`We know nothing about yaks nor Patagonia, but this didn't really seem to matter at the time. You know, we make it up as we go along, and discuss possible problems, and figure them out when we get to Patagonia,' McCarthy said.
`The days of despair were fairly short-lived. I might go up and down a few times in a day, but it didn't stretch over many hours or something like days, so that one might be up a little and then down a little, but it kind of evened out. We all watched each other, obviously, to how it was going, to try to jolly someone along.'
McCarthy said he kept a newspaper picture of Ms. Morrell in his cell.
`You can see we are here together today and we're taking it very slowly and I think that's the only way to do it. We're just two normal people getting to know each other again. It's going very nicely,' McCarthy said.
Earlier this week, Britton Jack Mann, 77, was released. He was kidnapped in Beirut in 1989.
At least nine Westerners are still missing in Lebanon five Americans, a Briton, two Germans and an Italian. In addition, British officials says Alec Collett is presumed dead following claims he was killed in 1986 in retaliation for British complicity in U.S. bombing raids on Libya.
TERRY ANDERSON (Senate - October 25, 1991)
Mr. MOYNIHAN. Mr. President, I rise to inform my colleagues that today marks the 2,414th day that Terry Anderson has been held captive in Lebanon.
Today, two Beirut daily newspapers published a letter from Peggy Say to Terry Anderson. In her letter, Peggy calls the videotape of her brother--released earlier this month--a wonderful gift, noting his good health and sense of humor. And she reminds him:
Thousands of people will be praying for you this Sunday for your birthday and for the continued success of the Perez de Cuellar mission.
More. Sulome, Terry Anderson's daughter, has recorded a video message. And the BBC is broadcasting birthday greetings from John McCarthy and Brian Keenan, perhaps others. I add my own.
Mr. President, I ask unanimous consent that an Associated Press report detailing the day's events be printed in the Record at this time.
There being no objection, the report was ordered to be printed in the Record, as follows:
Two Papers Publish Peggy Say's Letter to Anderson
BY RIMA SALAMEH
Beirut, Lebanon.--American hostage Terry Anderson's sister sent him a letter that was published in Beirut newspapers on Friday, two days before his seventh birthday in captivity.
Freed hostages John McCarthy and Brian Keenan also broadcast messages of hope to their former cellmates Friday, including a special birthday wish to Anderson.
The greetings came four days after kidnappers released American educator Jesse Turner, who returned to the United States on Friday. Turner was freed as part of complex negotiations mediated by the United Nations that have raised hopes for the freedom soon of all the Westerners held in Lebanon.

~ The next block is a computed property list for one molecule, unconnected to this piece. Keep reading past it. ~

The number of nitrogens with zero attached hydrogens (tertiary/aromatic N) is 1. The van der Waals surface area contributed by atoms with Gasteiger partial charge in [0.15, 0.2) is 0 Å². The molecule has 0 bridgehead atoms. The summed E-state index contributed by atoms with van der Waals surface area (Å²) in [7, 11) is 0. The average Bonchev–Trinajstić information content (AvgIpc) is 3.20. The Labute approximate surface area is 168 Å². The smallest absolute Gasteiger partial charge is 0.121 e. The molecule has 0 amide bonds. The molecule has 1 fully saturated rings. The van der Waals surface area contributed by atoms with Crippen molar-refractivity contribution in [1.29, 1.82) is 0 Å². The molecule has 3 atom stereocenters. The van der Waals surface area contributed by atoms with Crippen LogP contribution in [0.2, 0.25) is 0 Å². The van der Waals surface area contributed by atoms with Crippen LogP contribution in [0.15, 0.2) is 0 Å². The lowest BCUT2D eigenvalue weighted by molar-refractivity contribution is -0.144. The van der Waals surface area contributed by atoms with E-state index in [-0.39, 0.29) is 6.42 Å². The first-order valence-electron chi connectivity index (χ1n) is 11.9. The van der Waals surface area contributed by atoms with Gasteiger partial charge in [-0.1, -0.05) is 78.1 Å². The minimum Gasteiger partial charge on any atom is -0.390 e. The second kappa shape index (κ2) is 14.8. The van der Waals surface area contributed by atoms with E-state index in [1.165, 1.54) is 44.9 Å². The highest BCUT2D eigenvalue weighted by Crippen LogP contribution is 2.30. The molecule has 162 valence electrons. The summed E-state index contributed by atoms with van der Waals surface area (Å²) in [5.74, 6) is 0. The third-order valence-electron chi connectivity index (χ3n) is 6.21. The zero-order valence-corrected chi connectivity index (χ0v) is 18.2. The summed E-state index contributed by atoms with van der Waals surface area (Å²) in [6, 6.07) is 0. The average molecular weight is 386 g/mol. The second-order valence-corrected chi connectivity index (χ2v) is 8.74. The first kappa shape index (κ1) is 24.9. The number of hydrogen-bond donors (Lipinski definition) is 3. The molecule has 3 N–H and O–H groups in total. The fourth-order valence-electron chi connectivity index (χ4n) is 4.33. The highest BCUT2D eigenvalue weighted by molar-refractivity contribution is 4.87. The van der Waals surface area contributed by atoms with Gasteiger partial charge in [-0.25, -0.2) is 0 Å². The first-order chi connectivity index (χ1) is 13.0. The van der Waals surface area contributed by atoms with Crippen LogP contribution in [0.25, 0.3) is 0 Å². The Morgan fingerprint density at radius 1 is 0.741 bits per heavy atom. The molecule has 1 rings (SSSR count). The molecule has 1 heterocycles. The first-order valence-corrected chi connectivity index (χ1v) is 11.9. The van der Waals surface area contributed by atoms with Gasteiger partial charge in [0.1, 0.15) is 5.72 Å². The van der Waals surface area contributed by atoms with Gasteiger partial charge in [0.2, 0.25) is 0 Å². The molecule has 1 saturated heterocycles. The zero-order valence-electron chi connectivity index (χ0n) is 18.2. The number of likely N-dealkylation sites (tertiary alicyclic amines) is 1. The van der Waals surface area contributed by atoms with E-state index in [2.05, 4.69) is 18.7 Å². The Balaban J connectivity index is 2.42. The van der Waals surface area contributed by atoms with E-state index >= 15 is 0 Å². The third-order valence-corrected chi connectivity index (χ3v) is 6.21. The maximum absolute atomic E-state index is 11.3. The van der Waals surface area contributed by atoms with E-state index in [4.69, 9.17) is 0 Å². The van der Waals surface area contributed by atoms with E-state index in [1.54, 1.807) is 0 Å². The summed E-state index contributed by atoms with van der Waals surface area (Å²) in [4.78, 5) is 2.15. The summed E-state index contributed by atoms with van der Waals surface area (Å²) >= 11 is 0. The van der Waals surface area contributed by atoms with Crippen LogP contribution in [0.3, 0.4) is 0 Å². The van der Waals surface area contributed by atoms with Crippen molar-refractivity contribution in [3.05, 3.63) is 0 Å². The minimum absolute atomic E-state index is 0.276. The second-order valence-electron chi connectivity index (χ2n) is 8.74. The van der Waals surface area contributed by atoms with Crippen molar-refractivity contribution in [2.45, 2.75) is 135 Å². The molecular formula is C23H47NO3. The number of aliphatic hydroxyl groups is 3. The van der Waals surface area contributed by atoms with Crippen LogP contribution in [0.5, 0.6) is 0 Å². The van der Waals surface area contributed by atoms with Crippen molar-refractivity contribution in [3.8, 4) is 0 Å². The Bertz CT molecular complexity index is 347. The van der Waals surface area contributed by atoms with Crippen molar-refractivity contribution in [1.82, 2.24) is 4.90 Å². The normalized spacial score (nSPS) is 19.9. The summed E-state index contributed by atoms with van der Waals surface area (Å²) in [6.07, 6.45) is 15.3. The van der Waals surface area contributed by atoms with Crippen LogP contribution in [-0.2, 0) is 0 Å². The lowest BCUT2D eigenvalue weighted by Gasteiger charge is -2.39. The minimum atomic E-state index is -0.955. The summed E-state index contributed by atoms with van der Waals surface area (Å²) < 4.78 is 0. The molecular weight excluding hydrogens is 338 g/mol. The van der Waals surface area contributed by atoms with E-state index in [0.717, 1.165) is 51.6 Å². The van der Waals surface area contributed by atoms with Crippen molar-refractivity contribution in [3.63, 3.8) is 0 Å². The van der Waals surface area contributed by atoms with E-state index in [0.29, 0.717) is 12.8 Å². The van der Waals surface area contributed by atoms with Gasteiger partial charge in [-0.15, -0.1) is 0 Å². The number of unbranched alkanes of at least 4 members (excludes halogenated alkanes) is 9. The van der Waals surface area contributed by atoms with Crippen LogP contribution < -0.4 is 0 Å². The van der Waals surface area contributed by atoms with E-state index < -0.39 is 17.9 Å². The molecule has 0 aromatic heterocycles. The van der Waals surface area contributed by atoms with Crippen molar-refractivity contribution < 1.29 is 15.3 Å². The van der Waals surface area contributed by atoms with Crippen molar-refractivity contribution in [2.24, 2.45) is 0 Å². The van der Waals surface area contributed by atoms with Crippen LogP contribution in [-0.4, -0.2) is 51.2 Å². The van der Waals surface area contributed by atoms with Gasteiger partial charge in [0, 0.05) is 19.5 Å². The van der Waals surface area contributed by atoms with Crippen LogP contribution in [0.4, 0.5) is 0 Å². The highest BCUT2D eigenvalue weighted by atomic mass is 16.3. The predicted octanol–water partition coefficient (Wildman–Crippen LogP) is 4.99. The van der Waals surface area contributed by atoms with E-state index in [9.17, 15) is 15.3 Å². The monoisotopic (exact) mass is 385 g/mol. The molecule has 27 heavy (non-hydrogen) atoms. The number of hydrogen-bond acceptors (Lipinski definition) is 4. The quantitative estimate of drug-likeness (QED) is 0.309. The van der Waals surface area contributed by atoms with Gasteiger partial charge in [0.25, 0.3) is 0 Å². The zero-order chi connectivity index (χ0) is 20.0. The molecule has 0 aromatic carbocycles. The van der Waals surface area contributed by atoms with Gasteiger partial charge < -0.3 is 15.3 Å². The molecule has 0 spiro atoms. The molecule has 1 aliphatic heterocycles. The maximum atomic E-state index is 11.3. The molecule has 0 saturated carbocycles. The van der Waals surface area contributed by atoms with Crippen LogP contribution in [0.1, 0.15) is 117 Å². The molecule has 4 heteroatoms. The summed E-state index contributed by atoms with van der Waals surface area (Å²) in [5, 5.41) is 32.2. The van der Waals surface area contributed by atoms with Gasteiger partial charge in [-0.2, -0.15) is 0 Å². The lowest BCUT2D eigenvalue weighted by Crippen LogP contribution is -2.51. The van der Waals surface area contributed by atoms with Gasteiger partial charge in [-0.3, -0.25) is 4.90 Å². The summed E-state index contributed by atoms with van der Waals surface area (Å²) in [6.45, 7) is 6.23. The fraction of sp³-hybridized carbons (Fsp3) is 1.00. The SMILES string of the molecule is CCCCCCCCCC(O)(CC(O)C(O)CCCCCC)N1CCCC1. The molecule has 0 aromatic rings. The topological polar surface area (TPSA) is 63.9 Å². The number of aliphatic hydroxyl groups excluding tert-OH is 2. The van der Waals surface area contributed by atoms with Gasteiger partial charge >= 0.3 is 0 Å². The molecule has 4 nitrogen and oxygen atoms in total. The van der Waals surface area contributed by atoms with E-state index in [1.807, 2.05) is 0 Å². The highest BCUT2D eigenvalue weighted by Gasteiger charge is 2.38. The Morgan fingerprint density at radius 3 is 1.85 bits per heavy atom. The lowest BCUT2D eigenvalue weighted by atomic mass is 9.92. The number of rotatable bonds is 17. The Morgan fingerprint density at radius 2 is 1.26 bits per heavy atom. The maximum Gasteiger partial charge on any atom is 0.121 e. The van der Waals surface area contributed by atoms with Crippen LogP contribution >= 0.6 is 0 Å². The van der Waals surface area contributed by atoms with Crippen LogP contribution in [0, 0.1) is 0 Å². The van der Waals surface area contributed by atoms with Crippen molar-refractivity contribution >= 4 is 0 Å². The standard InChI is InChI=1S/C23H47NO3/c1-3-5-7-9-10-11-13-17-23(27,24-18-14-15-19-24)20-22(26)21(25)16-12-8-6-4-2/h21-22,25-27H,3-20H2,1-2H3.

In her letter to Anderson, who turns 44 on Sunday, his sister Peggy Say wrote that the family was heartened by the way he looked on a videotape broadcast by Cable News Network on Oct. 6.
`The family is still basking in the glow of your robust good health, which was quite obvious on your videotape,' Say wrote.
`Equally apparent was the survival of your sense of humor and emotional well-being.'
`We are very grateful that you were allowed to send us this wonderful (videotape) gift,' she wrote.
The letter was published by Beirut's two conservative newspapers, Al-Answar and Ad-Diyar. Other Beirut dailies, including the leading An-Nahar and as-Safir, also received Mrs. Say's letter and plan to publish it Saturday.
Anderson's 6-year-old daughter, Sulome, who was born nearly three months after his capture, sent him a videotaped birthday message, saying she felt he would be out soon.
Anderson, chief Middle East correspondent for the Associated Press, is the longest-held hostage. He was kidnapped on March 16, 1985.
Islamic Jihad, a pro-Iranian Shiite Muslim fundamentalist group, claims it holds Anderson as well as American educator Thomas Sutherland and Anglican church envoy Terry Waite, a Briton.
Keenan, McCarthy and other freed Westerners have said Anderson and other captives are allowed to read newspapers and magazines and listen to radios.
In their radio message on the BBC, McCarthy and Keenan spoke hopefully about what Anderson and the others would encounter when they are finally freed. `I think it struck me, and will probably strike all the boys as they come home, that we are very famous people because of what has been done for us, and that is a little unnerving if you haven't been when you went away,' said McCarthy, 34, a television journalist who was released on Aug. 8.
McCarthy wished Anderson a happy birthday and then assured the hostages: `Everything's fine with your families ... It's been a great joy to talk to them and get to know them. When you're ready when you come home, it will be lovely to meet up with you all again, with the families.'
Speaking of Anderson's daughter, Sulome, he said: `There's a lot of Terry obviously in her, though they have yet to meet. But God willing, that will be very soon.'
Say's letter gave her brother a detailed account of the activities of each family member, as well as the efforts being made by U.N. Secretary-General Javier Perez de Cuellar to free him.
`Thousands of people will be praying for you this Sunday for your birthday and for the continued success of the Perez de Cuellar mission,' said the letter.
The United Nations has been trying to arrange a swap of the Western hostages held in Lebanon for an estimated 300 Arab prisoners held by Israel and its proxy militia, the South Lebanon Army.
Perez de Cuellar's efforts came in response to a letter from Islamic Jihad that was brought to him by McCarthy. Since then, three Western captives have been released--Briton Jack Mann as well as Americans Edward Tracy and Turner.